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For their own good
Fifty years ago, they were screwed-up kids sent to the Florida School for Boys to be straightened out. But now they are screwed-up men, scarred by the whippings they endured. Read the story and see a video and portrait gallery.
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Gonzales' tour stop bit rocky at UF
In Gainesville, the former U.S. attorney general draws boos, protest and applause.
By SHANNON COLAVECCHIO-VAN SICKLER, Times Staff Writer
Published November 20, 2007
Former Attorney General Alberto Gonzales answers a question following a speech at the Phillips Performing Arts Center on the University of Florida campus in Gainesville.
[AP Photo | University of Florida, Ray Carson]
GAINESVILLE - Embattled former U.S. Attorney General Alberto Gonzales was a few minutes into his speech Monday night when the first two protesters took the stage, their heads covered and hands tied behind their backs like Abu Ghraib prisoners.
One of the young men stood silently beside Gonzales, who looked down at his notes and waited for two police officers to lead him away. Then came a young man in a military fatigue jacket, who stood directly in front of Gonzales with a sign declaring: "Habeus corpus."
As another officer led that protester offstage, Gonzales told the audience: "Our young men fight overseas to preserve these kinds of freedom of speech."
So began Gonzales' first stop on a nationwide college speaking tour. During an hourlong speech and question-and-answer session before about 1,000 students and community residents on the University of Florida campus, Gonzales was unflappable as critics booed and supporters countered with applause.
He urged students to go into public service and told them never to forget it is a "privilege" to live in the United States. Gonzales, the nation's first Hispanic attorney general, spoke of his own rise from the "son of a Mexican cotton picker and a construction worker" to White House counsel and then the country's top law enforcement officer.
He defended his record as President Bush's legal adviser and as attorney general, saying: "It will take years for the entire story to be told. We know the first manuscripts of administrations are often incomplete, and they can be inaccurate, and they have to be discarded."
The speech was one of Gonzales' first public discussions since he left the White House in September amid controversy.
His White House tenure was marked by questions over his endorsement of harsh interrogation techniques for terrorism suspects; his role in promoting a government eavesdropping program; and most recently, the level of his involvement in the allegedly partisan firing of several U.S. attorneys.
But Gonzales on Monday said his only regret as attorney general was that he did not have a "better process" in place for "changes in personnel at the U.S. attorney rank."
"The process should have been handled in a different way," he conceded.
He insisted the Justice Department does not condone torture, but he suggested that al-Qaida members who do not adhere to the rules of war are not entitled to the full protections of the Geneva Convention.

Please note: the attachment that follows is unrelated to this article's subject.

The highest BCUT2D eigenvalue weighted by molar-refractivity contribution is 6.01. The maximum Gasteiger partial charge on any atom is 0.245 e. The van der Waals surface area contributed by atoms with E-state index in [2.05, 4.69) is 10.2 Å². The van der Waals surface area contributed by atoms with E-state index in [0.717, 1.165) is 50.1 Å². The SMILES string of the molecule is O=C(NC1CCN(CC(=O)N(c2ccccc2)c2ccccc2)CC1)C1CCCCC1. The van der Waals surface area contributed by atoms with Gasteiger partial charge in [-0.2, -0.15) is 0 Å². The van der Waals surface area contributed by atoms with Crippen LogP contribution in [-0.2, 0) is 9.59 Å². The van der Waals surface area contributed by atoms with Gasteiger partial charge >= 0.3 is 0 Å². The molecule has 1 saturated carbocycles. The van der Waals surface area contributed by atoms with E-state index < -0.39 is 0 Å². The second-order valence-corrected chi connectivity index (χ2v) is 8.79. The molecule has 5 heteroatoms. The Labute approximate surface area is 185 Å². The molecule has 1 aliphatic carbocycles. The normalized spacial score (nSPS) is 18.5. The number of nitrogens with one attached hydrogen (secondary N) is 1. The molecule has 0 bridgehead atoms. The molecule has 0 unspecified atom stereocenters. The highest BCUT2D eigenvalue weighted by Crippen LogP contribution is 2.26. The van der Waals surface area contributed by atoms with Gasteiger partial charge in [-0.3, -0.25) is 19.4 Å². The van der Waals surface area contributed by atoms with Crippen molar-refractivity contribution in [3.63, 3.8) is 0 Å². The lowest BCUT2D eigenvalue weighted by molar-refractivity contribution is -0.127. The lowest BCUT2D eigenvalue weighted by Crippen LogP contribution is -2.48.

"Accent's goal is to bring controversial, prominent figures to the university to educate students," said Kristen McIntosh, Accent's press relations director. "Given his situation, we jumped at the chance."
As White House counsel after the Sept. 11, 2001, terrorist attacks, Gonzales supported legal policies that expanded the executive branch's powers and allowed the imprisonment and interrogation of terrorism suspects under conditions that some critics labeled torture.
In February 2005, Gonzales replaced John Ashcroft as attorney general.
Under Gonzales, the Justice Department issued a little-known opinion endorsing even harsher interrogation strategies by the CIA. Among them: head-slapping, simulated drowning and frigid temperatures, according to the New York Times.
Critics said Gonzales, an unapologetic Bush loyalist, turned the Justice Department into an arm of the Republican-led White House. But the loudest calls for Gonzales' ouster came more recently, when leading Democrats questioned whether he lied under oath about his role in the dismissals of several U.S. attorneys.
His speech drew about 1,000 people, many of them students, to the 1,700-seat performing arts center. This month, Bill Nye the Science Guy's visit drew so many people that the overflow crowd watched him on projectors outside.
Student Zach Moller, 20, vice president of the College Democrats, said, "$40,000 is an awful lot to pay for a speaker. U.S. Sen. John Kerry came to speak for free. This is a little ridiculous. UF should not be condoning this."
But Bryan Griffin, 19, of Tampa, said it's "about time" UF brought a Republican speaker. He edits a conservative student weekly magazine.
Gonzales and the agency that brought him had several demands for his appearance.
The Greater Talent Network, which negotiated his appearance, originally sought to exclude any media that didn't have written permission from the agency. But the speakers bureau nixed that request, insisting on "reasonable access by the press." Anyone who wanted to ask a question had to fill out an index card and give it to the moderator, UF law professor Henry Wihnyk.
Gonzales' speech was the first high-profile political event on campus since the September visit by Kerry, D-Mass., whose speech was marred by the Taser incident involving student Andrew Meyer.
UF police and Gonzales seemed intent on ensuring nothing got out of control Monday night. UF spokesman Steve Orlando said several people were ejected, and two were arrested and charged with disrupting a public function.